I think it’s possible a lot of people felt that, and it worries me because I want the book to be well-regarded, but that’s what I needed to do. What I tried to do was to make the moments quite explicit, specific, to not downplay them, but as far as I’m concerned I found very good language and imagery to do that and I was very brief, but I was not discreet. When I talk about sex, I talk about body parts. It seems to me I’m more sexually explicit in my criticism than almost anybody, but once again I dwell on the fact I’m concise about everything and I’m concise about that. I hope it goes over and I do know that some will not like it. I’m certain of that, I went in knowing that. What you told me about Jessica Hopper really made my heart sink. I’m a big fan, I’m sorry she’s disappointed.

Did you consult Ellen Willis’ family at all in regards to discussing your sexual relationship with her in the book? [Ed. note: Christgau originally asked for this answer to remain off the record, then recanted after receiving permission from Ellen Willis’ widower Stanley Aronowitz.]
I’d rather not talk about that so publicly, because I think it’s not right to out them, but I will say privately to you that the one thing I had a real reservation about was the rape paragraph with Ellen, and I was going to take it out. I sent a copy to Stanley, who was very kind to me throughout this process. Although we’re not especially friendly, we have the same view of the world. I said ‘Look, this is up to you, I’m assuming you’ll tell me to take it out, and I will, but here it is.’ And he told me not to take it out. He told me very much not to take it out, he told me he thought I got how Ellen was exactly and that it was alright to publish it and so I did. That is between him and me and I don’t want it to be public unless I ask about it which I might because that keeps coming up.

In the book, you talked about your own proposed novel American Beauty centered around a “bottle blonde” as a springboard for your travel around the country. Did you have a laugh when the film American Beauty was also built around another blonde 30-odd years later?
It never occurred to me. I thought the movie was okay. Not as great as people were saying, not as bad as other people were saying.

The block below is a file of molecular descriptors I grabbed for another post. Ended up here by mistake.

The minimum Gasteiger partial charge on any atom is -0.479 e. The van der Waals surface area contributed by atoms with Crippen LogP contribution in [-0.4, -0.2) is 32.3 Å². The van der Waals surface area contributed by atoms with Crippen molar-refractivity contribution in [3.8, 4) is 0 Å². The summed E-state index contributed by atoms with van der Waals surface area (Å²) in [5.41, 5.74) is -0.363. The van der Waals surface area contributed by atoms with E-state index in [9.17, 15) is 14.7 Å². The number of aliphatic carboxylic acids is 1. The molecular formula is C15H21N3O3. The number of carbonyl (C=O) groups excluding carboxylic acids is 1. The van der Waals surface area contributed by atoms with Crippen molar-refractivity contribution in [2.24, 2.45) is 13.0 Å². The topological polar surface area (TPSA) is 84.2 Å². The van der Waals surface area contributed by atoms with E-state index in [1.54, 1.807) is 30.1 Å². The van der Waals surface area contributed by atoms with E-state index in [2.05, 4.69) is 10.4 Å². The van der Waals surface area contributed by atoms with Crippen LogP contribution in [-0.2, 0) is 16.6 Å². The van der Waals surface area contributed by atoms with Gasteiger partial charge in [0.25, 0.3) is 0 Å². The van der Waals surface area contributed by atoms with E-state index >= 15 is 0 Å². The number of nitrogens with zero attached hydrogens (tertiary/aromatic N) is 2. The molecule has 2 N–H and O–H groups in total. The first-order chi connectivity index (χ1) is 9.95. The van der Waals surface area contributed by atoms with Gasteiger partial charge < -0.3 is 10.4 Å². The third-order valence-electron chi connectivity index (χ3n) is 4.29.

This goes back to what I asked earlier about “getting there first” but you recently put the word critic in scare quotes in your Dismemberment Plan review dismissing it as, at this point, it’s “anyone who is permitted to post music reviews on a site someone else runs.”
I think that’s right. When you Google reviews, it’s anybody with the chutzpah and leisure usually, people with a certain amount of time. Clearly there’s a really important piece to be researched and thought about those questions.

Does the book double as canonizing this specific era when “music critic” may no longer be a full-time profession anymore?
I’m not canonizing anything, I’m just providing a confessional. One of the things I’m proudest of in the whole book is the little pieces, the little 2000 words about Cheetah [Magazine]. There’s something, unless Larry [Dietz, editor] writes something, that’s it, that’s gone. People know the magazine existed and that’s all that anybody knows.

Do you feel that the book, in addition to your own story, is sort of a last chance to get to things like Cheetah and remind the public consciousness of them in hopes that it will inspire someone to dig it up?
No, I wrote the book to tell my story. I had no other ulterior motive or historical importance than that. One reason I told the Cheetah story at the length I did was I knew no one else had ever told it, and moreover, that it was unique to my book. Anyone could write about what it was like to walk up Avenue B on the Lower East Side, there’s thousands of people who could do that if they had a mind, and a few have. The Cheetah story, me and Larry, basically that is history and so I did.

Are there things from after the ’80s that you would have liked to include?
I left a lot of things out, I keep thinking of them, but you mean what happens when the book ends, post ’85. Well, that’s another book and it’s not a book I’m going to write, I have other stuff to write.